2014 Perth Writers Festival program manager Emily Mann with PIAF artistic director Jonathan Holloway

Emily Mann still vividly recalls one of her earliest festival experiences. "I remember walking into this little studio room, it must have been 1999, in Walsh Bay and seeing Michelle de Kretser on stage," she says. "I had read so much about her and couldn't believe this real, live author would be there. And as I sat in this room with all these other people I thought, 'I have found my church'."

Years later, and after extensive artistic and administrative experience from the ground up with the Sydney Writers Festival in particular, Mann finds herself presiding over the 2014 Perth Writers Festival.

She's done an impressive job. Headline international authors include Martin Amis, Lionel Shriver, Margaret Drabble and Eleanor Catton. From interstate, you have the likes of Richard Flanagan, William McInnes, Thomas Keneally, Chris Womersley, Carrie Tiffany, Hannah Kent, Nick Earls and Morris Gleitzman. Home-grown talent is legion, with Kim Scott, Amanda Curtin, A. J. Betts, David Whish-Wilson, Alan Carter, Ron Elliott, Deb Fitzpatrick and John Mateer some of the more than 100 WA writers featured.

"I had heard a lot about the Perth Writers Festival from Wendy Were, whom I had worked for (at the Sydney Writers Festival) and who had run it in the past," says Mann, who studied creative writing at Wollongong University and Sydney's University of Technology. "I was already a big fan of Amanda Curtin and her first novel The Sinkings. But Wendy introduced me to all this other talent over here and now I'm so excited that I was able to put so many of them in this festival."

Although she's undoubtedly a master administrator, Mann's approach to putting a festival together, at least in its early stages, is not unlike an author beginning a novel.

"It's a very intuitive process," she says. "The whole act of creating a festival is exactly the same as approaching a blank page. You find the structure gradually and start to expand your ideas into those places. Then you redraft and you edit and you tighten. And along the way amazing ideas might occur to you."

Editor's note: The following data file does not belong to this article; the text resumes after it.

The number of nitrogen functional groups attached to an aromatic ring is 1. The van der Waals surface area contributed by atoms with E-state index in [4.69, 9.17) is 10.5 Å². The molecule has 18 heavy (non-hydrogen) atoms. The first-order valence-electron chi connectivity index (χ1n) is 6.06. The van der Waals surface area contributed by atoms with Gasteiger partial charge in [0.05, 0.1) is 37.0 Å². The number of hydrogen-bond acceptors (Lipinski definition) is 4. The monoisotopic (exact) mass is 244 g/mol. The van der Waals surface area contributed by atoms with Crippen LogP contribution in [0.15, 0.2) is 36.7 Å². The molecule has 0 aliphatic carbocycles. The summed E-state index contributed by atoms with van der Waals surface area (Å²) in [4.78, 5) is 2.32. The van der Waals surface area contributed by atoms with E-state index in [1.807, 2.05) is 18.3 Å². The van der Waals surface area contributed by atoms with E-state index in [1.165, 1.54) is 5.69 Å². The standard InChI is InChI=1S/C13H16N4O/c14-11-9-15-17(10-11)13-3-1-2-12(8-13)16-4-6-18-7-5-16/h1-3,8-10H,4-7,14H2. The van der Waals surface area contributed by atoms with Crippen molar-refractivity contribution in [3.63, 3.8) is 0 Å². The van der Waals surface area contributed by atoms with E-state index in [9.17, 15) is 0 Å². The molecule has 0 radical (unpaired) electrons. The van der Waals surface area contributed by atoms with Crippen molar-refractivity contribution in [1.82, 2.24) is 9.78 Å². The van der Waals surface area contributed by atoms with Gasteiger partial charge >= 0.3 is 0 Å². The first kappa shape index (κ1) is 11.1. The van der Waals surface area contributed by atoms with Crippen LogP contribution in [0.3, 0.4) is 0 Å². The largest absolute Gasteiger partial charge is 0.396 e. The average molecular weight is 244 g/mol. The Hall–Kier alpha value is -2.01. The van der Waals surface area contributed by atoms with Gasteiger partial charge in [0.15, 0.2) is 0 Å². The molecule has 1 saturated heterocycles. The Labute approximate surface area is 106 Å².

Of course a program's final form is also dependent on who might be available and when - which throws a bit more spontaneity into the mix. "I approach them and it just opens up so many opportunities," she says. "But content-wise, I think most major Australian writers' festivals strive for that same balance of content between fiction, non-fiction and poetry. It's also important to celebrate locals as much as it is to introduce people to the wider experience. In effect, this program has almost 200 people in it but half of them are from somewhere else and half of them are from WA."

The end result of all the groundwork is, Mann says, for her not unlike "watching like a spreadsheet had come to life, where a million meetings had occurred and this was the result. It's this whole process of synthesis I suppose, which I just find such a pleasure."

At this point Mann raises two further issues which are often overlooked: the role of the chair or facilitator, and the role of author as performer.

"A good facilitator is about structure and the artist just needs to feel comfortable that they've got that space cleared to think around the questions," she says. "Truly, a good chair is worth their weight in gold."

A good author/performer, on the other hand, is often workshopping their next big idea for a novel. "For some authors, the festival scene is perhaps in part the workshopping process of the stories and the new ideas that refine themselves over time," she says. "I've seen this many times when I happen to follow an author between festivals: the same ideas are coming up but they're polishing as they go. So when you see an author on stage, you might also be witnessing a work in progress. Authors don't often tell people what they're working on, but if you listen carefully you might hear a clue."

Mann says it's been a privilege to pull together the 2014 Perth Writers Festival.

"I really do hope everybody enjoys it, is challenged by the ideas that are presented and engages with the authors by asking plenty of questions," she says. "I was hoping to put some meat into it and show that literature isn't just about new fiction titles. It's about how we communicate with each other, whether through video gaming, oral storytelling, the kids drawing murals on Family Day. Ultimately, I was very conscious of stretching the festival in as many different directions as possible."

2014 Perth Writers Festival, February 20-23

The West Australian

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